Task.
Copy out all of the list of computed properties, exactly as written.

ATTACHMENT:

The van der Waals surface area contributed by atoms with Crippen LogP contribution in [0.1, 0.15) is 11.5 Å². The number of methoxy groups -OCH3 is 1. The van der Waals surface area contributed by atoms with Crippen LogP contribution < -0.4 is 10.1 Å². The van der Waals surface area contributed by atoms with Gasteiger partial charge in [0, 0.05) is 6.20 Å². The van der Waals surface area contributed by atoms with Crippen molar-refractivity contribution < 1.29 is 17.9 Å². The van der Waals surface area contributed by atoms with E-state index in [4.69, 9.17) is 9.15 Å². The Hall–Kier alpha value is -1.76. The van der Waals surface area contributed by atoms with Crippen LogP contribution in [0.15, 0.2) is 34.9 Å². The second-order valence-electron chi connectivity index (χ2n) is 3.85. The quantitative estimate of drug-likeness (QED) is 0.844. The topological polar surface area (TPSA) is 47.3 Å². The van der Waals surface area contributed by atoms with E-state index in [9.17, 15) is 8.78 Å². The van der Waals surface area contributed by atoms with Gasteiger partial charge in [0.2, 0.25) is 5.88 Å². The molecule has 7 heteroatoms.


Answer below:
The van der Waals surface area contributed by atoms with Crippen LogP contribution in [0.1, 0.15) is 11.5 Å². The number of methoxy groups -OCH3 is 1. The van der Waals surface area contributed by atoms with Crippen LogP contribution < -0.4 is 10.1 Å². The van der Waals surface area contributed by atoms with Gasteiger partial charge in [0, 0.05) is 6.20 Å². The van der Waals surface area contributed by atoms with Crippen molar-refractivity contribution < 1.29 is 17.9 Å². The van der Waals surface area contributed by atoms with E-state index in [4.69, 9.17) is 9.15 Å². The Hall–Kier alpha value is -1.76. The van der Waals surface area contributed by atoms with Crippen LogP contribution in [0.15, 0.2) is 34.9 Å². The second-order valence-electron chi connectivity index (χ2n) is 3.85. The quantitative estimate of drug-likeness (QED) is 0.844. The topological polar surface area (TPSA) is 47.3 Å². The van der Waals surface area contributed by atoms with E-state index in [9.17, 15) is 8.78 Å². The van der Waals surface area contributed by atoms with Gasteiger partial charge in [0.2, 0.25) is 5.88 Å². The molecule has 7 heteroatoms.